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Tuesday, August 23, 2016

When Kids Come Running

Last week, Mayer lost his wallet.  He’d worked hard to pay for that wallet and when he purchased it over the summer, he was excited to put his remaining change and few dollar bills inside it.  
(Here we are on our date the day he purchased his new wallet.)

He carried it around and I could tell he felt like a grown-up when he pulled his wallet out to pay for a purchase.

A few weeks later, the wallet was lost.  Was it left at a store?  Did it fall out on a bike ride home?  Steps were retraced, tears were shed and prayers were offered, but the wallet was nowhere to be found.

School started and so have the hectic mornings of half-eaten bowls of cereal, last-minute signatures and gelled-back hair.  The kids are doing great and their excitement far outweighs the stress of adjusting to a new schedule and new teacher, but some mornings are just too much.  Tired kids, disheveled homemade lunches, running a few minutes late and before I know it, someone has said an unkind word.  Bringing back a good-morning-gone-bad is like lassoing in a wild horse.  Sure, you can get the horse back, but he’s still acting wild.  Yes, some mornings are better than others.

By the second week of school, the kids had homework and assigned reading and although it had been a difficult morning, the afternoon was proving to be much better.  

(Making homemade milkshakes together.)

Mayer was studying in his room when he came running into the kitchen.  Before I knew it, he had his arms wrapped around my waist so tight, I stopped everything I was doing to hug him back.  With some of the tension from earlier in the day, I instantly melted into the hug.

“Mom, I found my wallet,” Mayer said and explained while making his bed, he’d found the wallet on the floor near the base of his headboard.  How it got there, we’d never know, but it’d been found and that’s all that mattered.  His prayer had been answered and for that, he was grateful.  As my son skipped back to his room, I had to reflect for a moment on the tender, yet zealous hug I’d just shared with him.  He’d literally come a’ running, to me, the moment of that joyous experience.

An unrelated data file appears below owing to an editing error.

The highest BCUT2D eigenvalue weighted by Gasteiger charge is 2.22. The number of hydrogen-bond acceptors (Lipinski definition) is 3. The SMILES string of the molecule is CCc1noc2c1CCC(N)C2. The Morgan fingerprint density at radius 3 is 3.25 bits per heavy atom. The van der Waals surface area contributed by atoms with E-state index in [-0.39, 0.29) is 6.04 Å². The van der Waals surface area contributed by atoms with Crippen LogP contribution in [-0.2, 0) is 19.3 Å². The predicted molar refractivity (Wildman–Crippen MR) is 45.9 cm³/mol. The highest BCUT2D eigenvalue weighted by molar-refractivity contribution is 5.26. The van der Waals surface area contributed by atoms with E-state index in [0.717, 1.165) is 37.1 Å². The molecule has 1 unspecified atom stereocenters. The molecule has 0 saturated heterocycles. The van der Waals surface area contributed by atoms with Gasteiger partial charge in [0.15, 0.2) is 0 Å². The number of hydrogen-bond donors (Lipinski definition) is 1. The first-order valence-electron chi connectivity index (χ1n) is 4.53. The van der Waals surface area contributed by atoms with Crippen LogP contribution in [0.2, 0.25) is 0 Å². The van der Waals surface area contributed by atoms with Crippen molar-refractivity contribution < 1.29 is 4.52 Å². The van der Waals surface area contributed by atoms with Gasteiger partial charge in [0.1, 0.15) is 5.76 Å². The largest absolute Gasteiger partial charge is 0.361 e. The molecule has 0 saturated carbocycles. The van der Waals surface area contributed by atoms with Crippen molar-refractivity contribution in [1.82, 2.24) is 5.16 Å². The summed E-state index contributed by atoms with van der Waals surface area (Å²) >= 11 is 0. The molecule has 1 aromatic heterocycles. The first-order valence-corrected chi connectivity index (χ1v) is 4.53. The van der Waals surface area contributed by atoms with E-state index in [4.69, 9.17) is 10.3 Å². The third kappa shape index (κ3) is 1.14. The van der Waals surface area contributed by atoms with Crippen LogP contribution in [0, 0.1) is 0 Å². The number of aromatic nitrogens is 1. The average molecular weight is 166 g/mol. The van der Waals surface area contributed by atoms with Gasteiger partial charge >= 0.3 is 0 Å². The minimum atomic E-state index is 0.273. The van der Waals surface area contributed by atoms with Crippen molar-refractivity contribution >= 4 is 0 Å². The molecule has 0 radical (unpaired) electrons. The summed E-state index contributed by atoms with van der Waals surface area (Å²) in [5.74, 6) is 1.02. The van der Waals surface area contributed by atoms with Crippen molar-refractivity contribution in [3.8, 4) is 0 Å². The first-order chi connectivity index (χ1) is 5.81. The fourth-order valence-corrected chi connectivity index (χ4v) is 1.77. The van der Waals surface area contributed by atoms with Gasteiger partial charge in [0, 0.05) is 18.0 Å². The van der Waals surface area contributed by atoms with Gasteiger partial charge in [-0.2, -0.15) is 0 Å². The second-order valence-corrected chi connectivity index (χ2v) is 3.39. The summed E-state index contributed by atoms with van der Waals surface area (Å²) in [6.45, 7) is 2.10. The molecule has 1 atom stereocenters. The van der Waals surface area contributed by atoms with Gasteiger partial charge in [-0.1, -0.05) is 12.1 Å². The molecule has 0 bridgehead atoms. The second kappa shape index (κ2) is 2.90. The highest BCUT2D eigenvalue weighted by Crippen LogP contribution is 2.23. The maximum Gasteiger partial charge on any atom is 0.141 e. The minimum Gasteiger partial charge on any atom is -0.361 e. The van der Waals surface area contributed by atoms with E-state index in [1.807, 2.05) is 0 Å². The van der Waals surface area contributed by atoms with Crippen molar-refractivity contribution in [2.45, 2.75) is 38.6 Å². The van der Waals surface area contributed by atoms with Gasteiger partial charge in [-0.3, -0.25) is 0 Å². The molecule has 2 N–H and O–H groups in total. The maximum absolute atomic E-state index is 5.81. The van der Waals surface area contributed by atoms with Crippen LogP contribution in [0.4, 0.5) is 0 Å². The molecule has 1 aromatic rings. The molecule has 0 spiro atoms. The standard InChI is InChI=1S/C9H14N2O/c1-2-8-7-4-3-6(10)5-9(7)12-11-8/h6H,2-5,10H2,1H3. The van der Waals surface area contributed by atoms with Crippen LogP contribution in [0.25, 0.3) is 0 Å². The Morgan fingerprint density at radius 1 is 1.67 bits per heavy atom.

Out of all the things he could have done, Mayer needed to validate himself with me, through that hug.  This is literally one of the best things about being a mom.

This is not the first time the glory has been shared with me, but it still is one of the marvels of motherhood.  Even when one of my kids run to me with tears, it’s still the same reality – kids need their moms in moments of reflection, awareness and discovery.  They need their mom’s full attention, physical affection and affirming words of validation.  These moments, glued together through days and years of quality time, through the hours of gazing and bonding, through the highs and lows of parenting create a rockstar-like persona for the mother where she is the one, the perfect one to run to in a crisis or to celebrate a momentous occasion.  It doesn’t mean a mother has to be perfect of even know how to fix a situation; it just means a mother is there as the immovable and constant.  A mother’s love is the fix and the reward because no matter the situation, the love between mother and child is bigger.

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